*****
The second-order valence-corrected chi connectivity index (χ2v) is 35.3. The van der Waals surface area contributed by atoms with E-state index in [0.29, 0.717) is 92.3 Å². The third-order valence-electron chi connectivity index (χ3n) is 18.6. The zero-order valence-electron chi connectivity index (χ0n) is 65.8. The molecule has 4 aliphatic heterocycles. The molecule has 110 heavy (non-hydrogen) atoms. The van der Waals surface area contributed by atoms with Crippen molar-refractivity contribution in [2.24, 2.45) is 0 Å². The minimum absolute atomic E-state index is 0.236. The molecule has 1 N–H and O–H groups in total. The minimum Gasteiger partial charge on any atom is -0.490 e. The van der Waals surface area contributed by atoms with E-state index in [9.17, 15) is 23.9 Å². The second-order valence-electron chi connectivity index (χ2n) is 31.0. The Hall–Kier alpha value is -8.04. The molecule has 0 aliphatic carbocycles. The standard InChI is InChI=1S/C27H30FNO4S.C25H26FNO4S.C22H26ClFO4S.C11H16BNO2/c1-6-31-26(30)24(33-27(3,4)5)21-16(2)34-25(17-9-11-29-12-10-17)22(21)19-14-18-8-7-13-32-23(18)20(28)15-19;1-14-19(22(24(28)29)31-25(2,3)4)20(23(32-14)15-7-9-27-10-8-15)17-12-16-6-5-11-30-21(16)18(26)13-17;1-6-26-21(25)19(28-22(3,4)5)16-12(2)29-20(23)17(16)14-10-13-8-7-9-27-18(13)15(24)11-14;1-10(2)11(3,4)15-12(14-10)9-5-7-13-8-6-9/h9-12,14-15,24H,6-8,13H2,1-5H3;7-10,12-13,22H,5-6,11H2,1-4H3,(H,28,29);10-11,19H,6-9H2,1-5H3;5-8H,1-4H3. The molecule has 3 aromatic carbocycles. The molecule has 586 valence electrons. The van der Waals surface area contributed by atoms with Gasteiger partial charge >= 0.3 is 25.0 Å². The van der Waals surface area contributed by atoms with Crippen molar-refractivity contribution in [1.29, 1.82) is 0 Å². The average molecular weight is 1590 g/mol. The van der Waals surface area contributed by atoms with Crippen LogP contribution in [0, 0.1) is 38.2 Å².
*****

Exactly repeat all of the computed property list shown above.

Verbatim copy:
The second-order valence-corrected chi connectivity index (χ2v) is 35.3. The van der Waals surface area contributed by atoms with E-state index in [0.29, 0.717) is 92.3 Å². The third-order valence-electron chi connectivity index (χ3n) is 18.6. The zero-order valence-electron chi connectivity index (χ0n) is 65.8. The molecule has 4 aliphatic heterocycles. The molecule has 110 heavy (non-hydrogen) atoms. The van der Waals surface area contributed by atoms with Crippen molar-refractivity contribution in [2.24, 2.45) is 0 Å². The minimum absolute atomic E-state index is 0.236. The molecule has 1 N–H and O–H groups in total. The minimum Gasteiger partial charge on any atom is -0.490 e. The van der Waals surface area contributed by atoms with E-state index in [9.17, 15) is 23.9 Å². The second-order valence-electron chi connectivity index (χ2n) is 31.0. The Hall–Kier alpha value is -8.04. The molecule has 0 aliphatic carbocycles. The standard InChI is InChI=1S/C27H30FNO4S.C25H26FNO4S.C22H26ClFO4S.C11H16BNO2/c1-6-31-26(30)24(33-27(3,4)5)21-16(2)34-25(17-9-11-29-12-10-17)22(21)19-14-18-8-7-13-32-23(18)20(28)15-19;1-14-19(22(24(28)29)31-25(2,3)4)20(23(32-14)15-7-9-27-10-8-15)17-12-16-6-5-11-30-21(16)18(26)13-17;1-6-26-21(25)19(28-22(3,4)5)16-12(2)29-20(23)17(16)14-10-13-8-7-9-27-18(13)15(24)11-14;1-10(2)11(3,4)15-12(14-10)9-5-7-13-8-6-9/h9-12,14-15,24H,6-8,13H2,1-5H3;7-10,12-13,22H,5-6,11H2,1-4H3,(H,28,29);10-11,19H,6-9H2,1-5H3;5-8H,1-4H3. The molecule has 3 aromatic carbocycles. The molecule has 586 valence electrons. The van der Waals surface area contributed by atoms with Gasteiger partial charge >= 0.3 is 25.0 Å². The van der Waals surface area contributed by atoms with Crippen molar-refractivity contribution in [1.29, 1.82) is 0 Å². The average molecular weight is 1590 g/mol. The van der Waals surface area contributed by atoms with Crippen LogP contribution in [0, 0.1) is 38.2 Å².